(i) Whether it retains the integrity of the original design;
(j) Whether it contributes to the architectural aesthetics and continuity of the street;
(k) Whether it is located within a geographically definable area possessing a concentration of historic properties which visually contribute to each other and are unified aesthetically
Guidelines for Making Changes to the Home
The city does have preservations in place when it comes to making changes to the home, such as when remodeling, renovating, or making changes to the viewable exterior parts of the structure. However, while you may assume that nothing can be done to these homes, it is actually quite possible to make modifications, or even add-on entire new rooms or stories to the structure! However, the plans need to be reviewed and approved by the Historic Resources Committee.
Under Pacific Grove's Architectural Review Guidelines for working with these historic homes, you will find some of the criteria considered for approving a plan. Features taken into consideration include:
- Neighborhood context -- considering the late 19th and early 20th century development of that area.
- Historic scale and character -- setting additions in an inconspicuous side or rear placement to the home, setting stories well back from the roof ridge-line, etc.
- Preserving defining characteristics -- including, when possible, siding, windows, entrances and porches, roofs, trim, gables and overhangs, etc.
- Compatibility -- new work should maintain the integrity of the original design.
Understanding these nuances to the preservation of historic homes is important, whether you are looking to buy a house in Pacific Grove, make improvements with the intention to sell your home, or simply update and repair the the home to maintain it's value.
Potential Tax Benefits to Historic Home Owners
The Mills Act
Aside from the pride that comes with preserving a part of the city's history, owning a historic home also comes with some other benefits. One main potential benefit is tax relief (you will want to consult your own tax advisor, however and verify all information).
If you plan on living in the home thus deeming it "owner-occupied," you may qualify for state tax relief, thanks to the Mills Act. According to the California Office of Historic Preservation, "The Mills Act is the single most important economic incentive program in California for the restoration and preservation of qualified historic buildings by private property owners."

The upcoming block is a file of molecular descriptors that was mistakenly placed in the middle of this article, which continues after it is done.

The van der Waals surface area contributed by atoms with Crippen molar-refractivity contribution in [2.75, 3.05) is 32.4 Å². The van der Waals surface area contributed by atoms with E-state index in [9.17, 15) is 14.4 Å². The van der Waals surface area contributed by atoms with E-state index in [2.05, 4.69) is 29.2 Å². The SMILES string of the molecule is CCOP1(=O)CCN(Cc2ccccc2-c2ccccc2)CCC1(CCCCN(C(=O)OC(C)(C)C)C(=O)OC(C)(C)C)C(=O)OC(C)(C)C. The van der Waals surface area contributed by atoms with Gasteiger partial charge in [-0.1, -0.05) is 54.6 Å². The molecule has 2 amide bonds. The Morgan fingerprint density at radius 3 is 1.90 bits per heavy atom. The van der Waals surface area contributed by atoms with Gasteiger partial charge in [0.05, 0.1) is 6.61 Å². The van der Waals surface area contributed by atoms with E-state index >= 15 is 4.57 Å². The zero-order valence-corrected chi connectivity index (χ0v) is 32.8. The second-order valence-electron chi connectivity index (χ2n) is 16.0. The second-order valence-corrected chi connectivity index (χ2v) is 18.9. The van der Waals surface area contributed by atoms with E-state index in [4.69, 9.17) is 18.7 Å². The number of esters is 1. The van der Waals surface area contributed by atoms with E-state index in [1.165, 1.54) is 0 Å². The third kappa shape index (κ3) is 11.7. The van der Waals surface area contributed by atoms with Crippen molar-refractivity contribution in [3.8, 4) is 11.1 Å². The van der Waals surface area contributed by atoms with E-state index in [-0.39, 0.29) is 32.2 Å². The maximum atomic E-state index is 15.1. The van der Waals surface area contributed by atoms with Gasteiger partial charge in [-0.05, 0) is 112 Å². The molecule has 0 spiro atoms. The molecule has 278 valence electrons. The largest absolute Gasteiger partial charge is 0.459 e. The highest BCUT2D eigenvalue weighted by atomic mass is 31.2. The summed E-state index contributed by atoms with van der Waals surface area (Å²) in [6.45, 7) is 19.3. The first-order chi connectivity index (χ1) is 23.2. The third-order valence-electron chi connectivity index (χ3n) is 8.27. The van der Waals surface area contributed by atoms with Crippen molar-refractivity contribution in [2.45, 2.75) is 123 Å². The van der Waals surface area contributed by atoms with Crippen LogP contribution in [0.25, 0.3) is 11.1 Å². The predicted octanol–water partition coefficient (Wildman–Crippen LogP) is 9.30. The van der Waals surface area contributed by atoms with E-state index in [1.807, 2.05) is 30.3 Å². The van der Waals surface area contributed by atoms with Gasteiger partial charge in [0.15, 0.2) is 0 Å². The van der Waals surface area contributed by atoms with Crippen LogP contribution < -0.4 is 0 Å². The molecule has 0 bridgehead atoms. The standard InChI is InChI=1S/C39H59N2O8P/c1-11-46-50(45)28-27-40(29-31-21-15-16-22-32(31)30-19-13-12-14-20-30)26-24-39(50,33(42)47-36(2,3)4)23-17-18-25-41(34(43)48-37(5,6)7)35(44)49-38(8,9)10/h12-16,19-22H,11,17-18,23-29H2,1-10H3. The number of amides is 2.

*please note: The city of Pacific Grove does not currently participate in the Mills Act Program. The city council last voted on it in city council, and you can see that agenda here. To see a list of participating jurisdictions, and their contacts, click here.
While Pacific Grove does not currently participate in the Mills Act Program, our neighbor city of Monterey does. According to their program overview, "A Mills Act Contract is an agreement between the City of Monterey and property owner of a City designated historical building. The property owner benefits from a reduction in property taxes, and the City is ensured the historic building is preserved." These contracts are for 10 years, and are transferrable with the sale of the property. This could potentially make the property more attractive, when it comes to buying or selling a historic home. If you own a historic home in Monterey, contact the city's planner to learn more.
Federal Tax Credit
For non-owner-occupied historic buildings, such as income properties or bed-and-breakfasts, there is a potential federal tax credit available. The tax incentives program is administered by the National Park Service and the Internal Revenue Service, in partnership with the State Historic Preservation Offices. Each plays a specific role. With the recent amendment to the tax code in December of 2017, some modifications have been made to the program, so again consult your tax professional about your own specific case. The basics of the program are:
Federal Tax Credit for Non-Owner-Occupied Historic Homes
- The amount of credit available under this program equals 20% of the qualifying expenses of your rehabilitation.
- The tax credit is only available to properties that will be used for a business or other income–producing purpose, and a "substantial" amount must be spent rehabilitating the historic building.
- Your building needs to be certified as a historic structure by the National Park Service.
- Rehabilitation work has to meet the Secretary of the Interior’s Standards for Rehabilitation, as determined by the National Park Service.
A Trusted Resource on Your Side
National, state and local laws are always changing. This is why it is important to have a local real estate professional you can trust, to help keep you informed. If you have a question about historic homes, buying or selling your home, or any other questions about the real estate market here on the Monterey Peninsula, feel free to give me a call or shoot me a text at 831-869-6117. I also invite you to join my newsletter below, if you haven't already.
Well, that's it for now. Thanks for visiting. I hope to see you in the neighborhood soon! -- Nate